The Best and Worst Words to Use When Discussing Kids' Weights

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Parents have weighed in: it's better to describe a child as being an "unhealthy weight" than as being "heavy" or "obese."

A new study says that the words doctors might use when discussing a child's weight have varying effects on a parent's attitude.

Researchers asked 445 parents how they felt about 10 words or phrases doctors might use when speaking to them about their children's weight. They found that some terms, such as "obese" and "fat," were not only undesirable but stigmatizing, according to the parents, while terms such as "unhealthy weight" were preferred, as they seemed to assign less blame.

"Pediatricians and doctors really play an important role when it comes to obesity prevention and treatment, but their efforts to provide quality care can really be [limited] if they use stigmatizing language," said study author Rebecca Puhl, director of research and weight stigma initiatives at the Rudd Center for Food Policy & Obesity at Yale University.

The study is published online today (Sept. 26) and in the October issue of the journal Pediatrics.

Bad words and better words

"With the high rates that we have of childhood obesity, it is certainly important for [doctors] to be talking about body weight, but how we approach it is just as important," Puhl said.

In the end, the researchers found that "weight" was the preferred term, with "unhealthy weight," "high BMI," "weight problem" and "overweight" also being better regarded than other options.

On the other hand, the parents did not prefer "heavy," but said it was less offensive than other terms, such as "chubby" and "obese." Referring to a child as "extremely obese" or "fat" was regarded as most stigmatizing by more than 60 percent of parents surveyed.

One lesson to take from the study is that anyone speaking to a parent about a child's weight should ask what words they would prefer, Puhl said.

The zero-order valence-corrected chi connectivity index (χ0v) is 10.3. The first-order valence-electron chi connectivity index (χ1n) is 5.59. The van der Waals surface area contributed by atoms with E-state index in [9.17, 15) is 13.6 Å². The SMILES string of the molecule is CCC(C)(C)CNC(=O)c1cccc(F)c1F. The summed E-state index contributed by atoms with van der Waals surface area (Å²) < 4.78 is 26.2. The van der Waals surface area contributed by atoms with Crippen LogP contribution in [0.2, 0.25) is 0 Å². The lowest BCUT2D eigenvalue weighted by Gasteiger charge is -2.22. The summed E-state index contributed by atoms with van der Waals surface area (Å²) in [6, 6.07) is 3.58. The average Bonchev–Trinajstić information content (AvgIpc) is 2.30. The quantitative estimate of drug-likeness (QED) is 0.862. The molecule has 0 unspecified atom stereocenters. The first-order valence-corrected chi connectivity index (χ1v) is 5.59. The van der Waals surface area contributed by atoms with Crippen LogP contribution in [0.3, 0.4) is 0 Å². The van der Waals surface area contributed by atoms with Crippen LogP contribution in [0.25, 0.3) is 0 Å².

"There are going to be individual differences in people's preferences. What we need to recognize as providers is you can't make assumptions about people's preferences," Puhl said.

Another concern in dealing with weight, the researchers noted, was that many parents with overweight children have struggled with weight themselves. As a result, they may be more sensitive to the language used, either having a negative reaction to meetings with the doctor or avoiding future appointments entirely.

The issue of word usage has received more attention recently, as obesity, particularly among children, becomes a growing concern.

"I thought it was a really innovative study addressing a really important topic that people are not talking about now," said Dianne Neumark-Sztainer, a professor of epidemiology and community health at the University of Minnesota.

Stigmatizing words and health

While the study did not look at whether children's health was affected by the language used, Neumark-Sztainer said there is some evidence to suggest that the stigma of language would not be helpful for a child.

"In our society, we have a lot of weight stigmatization. These terms are not taken lightly," she said.

Neumark-Sztainer said parents who felt stigmatized might simply put their child on a restrictive diet, which would likely backfire.

"When parents encourage their children to go on a diet, they actually end up gaining weight over time," she said. "Suggestions, even with the best of intentions, can have unintended consequences."

Strategies for weight loss require greater lifestyle changes than simply a diet, she said, and discussions could be more limited if parents feel uncomfortable.

"I think [we need to be] really sensitive to the fact that for many parents and children who are overweight, they have experienced weight stigma, they are sensitive to the language used," Neumark-Sztainer said. "We really want them to feel comfortable in the heath care provider's office so they will return and they will be open to getting advice."

This story was provided by MyHealthNewsDaily, a sister site to LivScience. Follow MyHealthNewsDaily on Twitter @MyHealth_MHND. Find us on Facebook.

Joe Brownstein
Joe Brownstein is a contributing writer to Live Science, where he covers medicine, biology and technology topics. He has a Master of Science and Medical Journalism from Boston University and a Bachelor of Arts in creative writing and natural sciences from Johns Hopkins University.